One Belt, One Road: China Construction Bank to invest S$30bn in Singapore
New funds will be made available to support Chinese and Singaporean companies as part of China’s One Belt, One Road infrastructure project. China Construction Bank (CCB) and International Enterprise (IE) Singapore have signed a Memorandum of Understanding committing to the project.
The idea of the scheme is to better connect China with commerce from Africa, Asia, and Europe, much like the ancient silk roads used to do.
Under the MOU, which is the first signed by CCB with a Southeast Asian country, S$30 billion of financial services will be provided to support local and Chinese companies in investing in One Belt, One Road projects through Singapore. The bank has 176 major projects in One Belt, One Road countries, with a cumulative investment size of more than S$405 billion covering sectors such as mining, transportation, and power generation.
As Lee Ark Boon, CEO of IE Singapore, told Channel News Asia, the partnership between CCB and IE Singapore is “strategic, strengthening the critical financing element and bringing more projects to fruition”.
Speaking at the One Belt, One Road Infrastructure and Capital Market Financial Services Forum, Chun Sung, Minister within the Prime Minister's Office, claimed that outward investments from China are surpassing foreign direct investments into China, and thus that with the levels of infrastructure required in Southeast Asia, there is “tremendous potential” to channel part of the outward direct investment into the region.
International Code Council focuses on energy efficiency
The International Code Council has released a new framework to assist governments and building industry stakeholders in meeting energy efficiency and greenhouse gas reduction goals.
The Code Council Board of Directors, which consists of 18 government code officials who were elected by their peers, adopted the framework, Leading the Way to Energy Efficiency: A Path Forward on Energy and Sustainability to Confront a Changing Climate.
This framework includes using the Code Council’s American National Standards Institute (ANSI) approved standards process to update the International Energy Conservation Code (IECC).
Future editions of the IECC will build on prior successes including an increase of efficiency requirements by about 40%, or an average of 8% a cycle from 2006 to 2021, allowing the IECC to remain a strong avenue for communities to reach their energy efficiency and sustainability goals globally.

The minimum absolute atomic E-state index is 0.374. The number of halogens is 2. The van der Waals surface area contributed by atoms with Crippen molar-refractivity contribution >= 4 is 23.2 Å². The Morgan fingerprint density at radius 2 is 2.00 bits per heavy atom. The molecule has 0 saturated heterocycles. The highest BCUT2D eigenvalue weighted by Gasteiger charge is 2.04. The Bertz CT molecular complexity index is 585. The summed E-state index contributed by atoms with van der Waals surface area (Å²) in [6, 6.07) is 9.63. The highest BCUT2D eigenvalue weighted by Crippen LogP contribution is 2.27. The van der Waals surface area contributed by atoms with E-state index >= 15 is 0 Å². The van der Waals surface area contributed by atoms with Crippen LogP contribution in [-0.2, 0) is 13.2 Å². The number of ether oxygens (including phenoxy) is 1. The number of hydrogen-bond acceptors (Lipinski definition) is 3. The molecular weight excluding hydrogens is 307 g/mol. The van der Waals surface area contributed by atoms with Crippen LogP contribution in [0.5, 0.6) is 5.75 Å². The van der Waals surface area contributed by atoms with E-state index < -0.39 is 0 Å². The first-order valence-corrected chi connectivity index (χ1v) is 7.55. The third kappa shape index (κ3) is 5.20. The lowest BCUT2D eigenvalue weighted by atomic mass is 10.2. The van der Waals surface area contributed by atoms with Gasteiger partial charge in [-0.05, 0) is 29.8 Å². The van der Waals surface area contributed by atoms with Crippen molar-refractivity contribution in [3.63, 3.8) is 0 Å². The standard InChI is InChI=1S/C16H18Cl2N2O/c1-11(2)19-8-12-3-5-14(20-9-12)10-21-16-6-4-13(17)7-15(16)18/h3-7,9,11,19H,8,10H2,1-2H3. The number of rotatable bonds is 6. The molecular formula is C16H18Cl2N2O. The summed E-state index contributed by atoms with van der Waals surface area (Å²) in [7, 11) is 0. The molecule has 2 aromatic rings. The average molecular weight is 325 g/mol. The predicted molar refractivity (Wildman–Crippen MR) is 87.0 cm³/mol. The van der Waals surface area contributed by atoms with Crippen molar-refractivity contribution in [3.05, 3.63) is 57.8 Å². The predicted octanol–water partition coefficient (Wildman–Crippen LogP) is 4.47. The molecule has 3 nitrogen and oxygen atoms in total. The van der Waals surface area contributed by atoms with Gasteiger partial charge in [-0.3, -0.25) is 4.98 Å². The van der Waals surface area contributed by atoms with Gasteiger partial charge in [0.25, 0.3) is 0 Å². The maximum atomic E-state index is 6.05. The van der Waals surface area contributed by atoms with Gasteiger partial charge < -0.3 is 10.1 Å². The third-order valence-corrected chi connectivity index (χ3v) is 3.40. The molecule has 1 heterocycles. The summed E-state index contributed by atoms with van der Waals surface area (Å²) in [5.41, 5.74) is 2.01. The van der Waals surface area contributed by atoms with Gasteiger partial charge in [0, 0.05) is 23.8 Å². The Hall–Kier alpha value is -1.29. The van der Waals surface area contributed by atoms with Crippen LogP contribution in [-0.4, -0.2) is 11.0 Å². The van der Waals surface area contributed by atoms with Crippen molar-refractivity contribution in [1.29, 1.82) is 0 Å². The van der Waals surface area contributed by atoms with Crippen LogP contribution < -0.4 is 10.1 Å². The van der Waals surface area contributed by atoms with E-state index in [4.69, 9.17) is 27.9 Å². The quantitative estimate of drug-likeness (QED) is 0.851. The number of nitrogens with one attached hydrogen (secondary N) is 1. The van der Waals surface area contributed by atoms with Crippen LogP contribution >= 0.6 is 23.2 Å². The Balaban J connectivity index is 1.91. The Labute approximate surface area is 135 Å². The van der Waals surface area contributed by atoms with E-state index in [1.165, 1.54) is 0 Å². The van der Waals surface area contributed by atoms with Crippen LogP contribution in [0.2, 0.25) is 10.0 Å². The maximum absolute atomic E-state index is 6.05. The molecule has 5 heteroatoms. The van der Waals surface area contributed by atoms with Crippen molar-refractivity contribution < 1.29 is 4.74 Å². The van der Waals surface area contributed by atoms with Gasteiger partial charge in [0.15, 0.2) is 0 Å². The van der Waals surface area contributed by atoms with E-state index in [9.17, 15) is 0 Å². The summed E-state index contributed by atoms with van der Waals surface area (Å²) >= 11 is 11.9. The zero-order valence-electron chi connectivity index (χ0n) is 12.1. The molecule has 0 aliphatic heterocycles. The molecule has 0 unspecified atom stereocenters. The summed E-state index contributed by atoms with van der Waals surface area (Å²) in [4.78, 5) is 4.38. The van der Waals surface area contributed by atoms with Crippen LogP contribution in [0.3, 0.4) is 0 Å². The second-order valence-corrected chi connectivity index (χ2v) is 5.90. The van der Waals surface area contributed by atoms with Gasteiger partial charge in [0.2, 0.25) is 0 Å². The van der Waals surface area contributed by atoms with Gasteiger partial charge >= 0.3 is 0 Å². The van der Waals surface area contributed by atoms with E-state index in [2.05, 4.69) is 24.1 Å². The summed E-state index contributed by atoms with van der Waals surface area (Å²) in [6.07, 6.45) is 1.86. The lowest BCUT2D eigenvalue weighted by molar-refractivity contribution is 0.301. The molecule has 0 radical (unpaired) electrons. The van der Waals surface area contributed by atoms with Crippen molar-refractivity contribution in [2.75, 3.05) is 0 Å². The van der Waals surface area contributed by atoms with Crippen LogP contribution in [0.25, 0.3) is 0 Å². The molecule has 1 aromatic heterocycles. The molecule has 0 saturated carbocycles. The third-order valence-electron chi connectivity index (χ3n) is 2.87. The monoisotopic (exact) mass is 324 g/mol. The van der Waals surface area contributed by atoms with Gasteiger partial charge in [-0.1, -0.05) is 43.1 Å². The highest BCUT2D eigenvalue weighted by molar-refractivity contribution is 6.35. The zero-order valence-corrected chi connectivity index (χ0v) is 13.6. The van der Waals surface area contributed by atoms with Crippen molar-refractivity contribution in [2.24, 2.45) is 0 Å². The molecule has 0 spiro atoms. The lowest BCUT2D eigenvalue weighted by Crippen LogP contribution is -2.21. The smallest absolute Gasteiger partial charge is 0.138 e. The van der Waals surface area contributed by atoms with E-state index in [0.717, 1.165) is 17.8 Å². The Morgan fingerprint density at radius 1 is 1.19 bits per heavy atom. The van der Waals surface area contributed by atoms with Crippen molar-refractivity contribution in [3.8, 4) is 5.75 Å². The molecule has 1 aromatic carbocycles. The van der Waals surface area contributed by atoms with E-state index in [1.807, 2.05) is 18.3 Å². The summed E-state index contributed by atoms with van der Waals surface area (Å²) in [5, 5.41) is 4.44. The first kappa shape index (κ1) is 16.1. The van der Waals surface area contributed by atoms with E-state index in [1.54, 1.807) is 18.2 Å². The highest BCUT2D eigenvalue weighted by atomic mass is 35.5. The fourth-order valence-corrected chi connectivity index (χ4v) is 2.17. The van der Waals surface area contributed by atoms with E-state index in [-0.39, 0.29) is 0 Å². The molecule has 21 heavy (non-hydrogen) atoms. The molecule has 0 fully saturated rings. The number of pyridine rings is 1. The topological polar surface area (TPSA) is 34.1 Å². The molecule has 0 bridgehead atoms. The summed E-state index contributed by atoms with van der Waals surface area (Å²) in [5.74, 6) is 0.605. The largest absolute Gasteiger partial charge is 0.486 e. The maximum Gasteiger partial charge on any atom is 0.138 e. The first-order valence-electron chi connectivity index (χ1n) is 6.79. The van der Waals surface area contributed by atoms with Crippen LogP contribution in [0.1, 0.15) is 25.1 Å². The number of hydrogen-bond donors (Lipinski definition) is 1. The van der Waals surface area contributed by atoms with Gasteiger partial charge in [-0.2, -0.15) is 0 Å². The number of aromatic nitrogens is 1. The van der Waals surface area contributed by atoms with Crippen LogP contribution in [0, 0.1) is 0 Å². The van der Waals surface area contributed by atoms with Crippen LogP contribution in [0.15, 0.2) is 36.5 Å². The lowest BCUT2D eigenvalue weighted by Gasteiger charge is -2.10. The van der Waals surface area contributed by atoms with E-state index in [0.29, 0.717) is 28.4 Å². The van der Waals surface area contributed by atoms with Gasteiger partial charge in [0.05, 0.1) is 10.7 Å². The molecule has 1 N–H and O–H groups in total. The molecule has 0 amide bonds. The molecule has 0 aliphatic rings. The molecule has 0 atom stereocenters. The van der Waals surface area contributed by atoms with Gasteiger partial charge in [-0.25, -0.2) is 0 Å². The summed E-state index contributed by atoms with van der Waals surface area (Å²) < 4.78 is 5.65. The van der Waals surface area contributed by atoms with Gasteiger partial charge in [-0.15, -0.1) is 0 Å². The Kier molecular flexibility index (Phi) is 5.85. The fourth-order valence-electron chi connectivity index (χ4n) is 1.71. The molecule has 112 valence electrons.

With the base 2021 IECC efficiency requirements just 10% away from net zero for residential buildings, under the new framework future editions of the IECC will increase base efficiency using a balancing test proposed in bipartisan legislation that has cleared the US House and Senate and has been supported by energy efficiency advocates and the building industry.
The IECC will be developed under a revised scope and be part of a portfolio of greenhouse gas reduction solutions that could address electric vehicles, electrification and decarbonization, integration of renewable energy and energy storage, existing buildings performance standards and more.
The Code Council’s new framework will also provide optional requirements aimed at achieving net zero energy buildings presently and by 2030. Using a tiered approach, the framework offers adopting jurisdictions a menu of options, from a set of minimum requirements to pathways to net zero energy and additional greenhouse gas reduction policies.
The Code Council has also announced the establishment of an Energy and Carbon Advisory Council which will consist of governmental and industry leaders to inform the Code Council’s efforts.
The Energy and Carbon Advisory Council will advise on which additional greenhouse gas reduction policies the IECC should integrate, the pace that the IECC’s baseline efficiency requirements should advance, plus needs and gaps that the Code Council should work to address. The Code Council will begin outreach to fill the Energy and Carbon Advisory Council in March.
Focus on climate and energy efficiency globally
The Use of Climate Data and Assessment of Extreme Weather Event Risks in Building Codes Around the World was published last month.
Climate data is frequently only updated on a 10-year cycle on average, so as weather becomes more severe from year to year, the underlying data simply does not accurately reflect the risk to the building of these extreme weather-related events. International Codes are updated on a three-year cycle.
Climate change, coupled with net zero emission targets, is focusing minds to act faster.
From the end of this year, all new buildings in Singapore will face higher minimum energy performance requirements, according to the Building and Construction Authority (BCA). It will raise the minimum energy performance requirements for new buildings and existing buildings that undergo major retrofit, to be 50% and 40% more energy efficient respectively, compared with 2005 levels. The city state aims to 'green' 80% of buildings by 2030.
The Net Zero Home standard developed by CCG (Scotland) is intended to deliver a standard of specification that reduces greenhouse gas emissions arising from regulated operational energy use to a rate less than or equal to 0kg C02/m2/year.
A new construction products national regulator is imminent in the UK, in a bid to bolster standards following the Grenfell inquiry.